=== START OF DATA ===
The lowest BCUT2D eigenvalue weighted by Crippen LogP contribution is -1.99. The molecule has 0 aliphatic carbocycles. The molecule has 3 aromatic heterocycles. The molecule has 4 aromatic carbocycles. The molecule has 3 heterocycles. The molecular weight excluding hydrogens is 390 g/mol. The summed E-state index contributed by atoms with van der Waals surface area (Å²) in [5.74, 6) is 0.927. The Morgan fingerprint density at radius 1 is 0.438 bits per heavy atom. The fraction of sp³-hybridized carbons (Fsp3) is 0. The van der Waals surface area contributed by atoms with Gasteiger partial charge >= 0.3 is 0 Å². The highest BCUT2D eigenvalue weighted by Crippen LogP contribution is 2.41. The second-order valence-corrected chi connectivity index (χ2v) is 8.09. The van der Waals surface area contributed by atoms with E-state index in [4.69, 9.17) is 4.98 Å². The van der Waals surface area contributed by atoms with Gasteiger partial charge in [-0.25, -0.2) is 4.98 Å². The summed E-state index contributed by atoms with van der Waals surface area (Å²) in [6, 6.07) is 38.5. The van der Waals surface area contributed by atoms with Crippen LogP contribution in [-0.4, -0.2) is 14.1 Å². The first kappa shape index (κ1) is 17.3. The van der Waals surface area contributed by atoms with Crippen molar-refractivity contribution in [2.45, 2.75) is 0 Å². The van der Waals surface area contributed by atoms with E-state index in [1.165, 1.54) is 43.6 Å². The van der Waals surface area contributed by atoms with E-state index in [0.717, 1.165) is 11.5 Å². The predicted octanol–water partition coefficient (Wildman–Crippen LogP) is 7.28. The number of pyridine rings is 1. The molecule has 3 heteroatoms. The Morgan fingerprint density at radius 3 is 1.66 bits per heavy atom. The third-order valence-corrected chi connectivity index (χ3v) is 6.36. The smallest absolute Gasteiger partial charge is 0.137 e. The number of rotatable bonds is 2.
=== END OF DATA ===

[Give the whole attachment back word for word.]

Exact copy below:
The lowest BCUT2D eigenvalue weighted by Crippen LogP contribution is -1.99. The molecule has 0 aliphatic carbocycles. The molecule has 3 aromatic heterocycles. The molecule has 4 aromatic carbocycles. The molecule has 3 heterocycles. The molecular weight excluding hydrogens is 390 g/mol. The summed E-state index contributed by atoms with van der Waals surface area (Å²) in [5.74, 6) is 0.927. The Morgan fingerprint density at radius 1 is 0.438 bits per heavy atom. The fraction of sp³-hybridized carbons (Fsp3) is 0. The van der Waals surface area contributed by atoms with Gasteiger partial charge >= 0.3 is 0 Å². The highest BCUT2D eigenvalue weighted by Crippen LogP contribution is 2.41. The second-order valence-corrected chi connectivity index (χ2v) is 8.09. The van der Waals surface area contributed by atoms with E-state index in [4.69, 9.17) is 4.98 Å². The van der Waals surface area contributed by atoms with Gasteiger partial charge in [-0.25, -0.2) is 4.98 Å². The summed E-state index contributed by atoms with van der Waals surface area (Å²) in [6, 6.07) is 38.5. The van der Waals surface area contributed by atoms with Crippen LogP contribution in [-0.4, -0.2) is 14.1 Å². The first kappa shape index (κ1) is 17.3. The van der Waals surface area contributed by atoms with Crippen molar-refractivity contribution in [2.45, 2.75) is 0 Å². The van der Waals surface area contributed by atoms with E-state index in [1.165, 1.54) is 43.6 Å². The van der Waals surface area contributed by atoms with E-state index in [0.717, 1.165) is 11.5 Å². The predicted octanol–water partition coefficient (Wildman–Crippen LogP) is 7.28. The number of pyridine rings is 1. The molecule has 3 heteroatoms. The Morgan fingerprint density at radius 3 is 1.66 bits per heavy atom. The third-order valence-corrected chi connectivity index (χ3v) is 6.36. The smallest absolute Gasteiger partial charge is 0.137 e. The number of rotatable bonds is 2.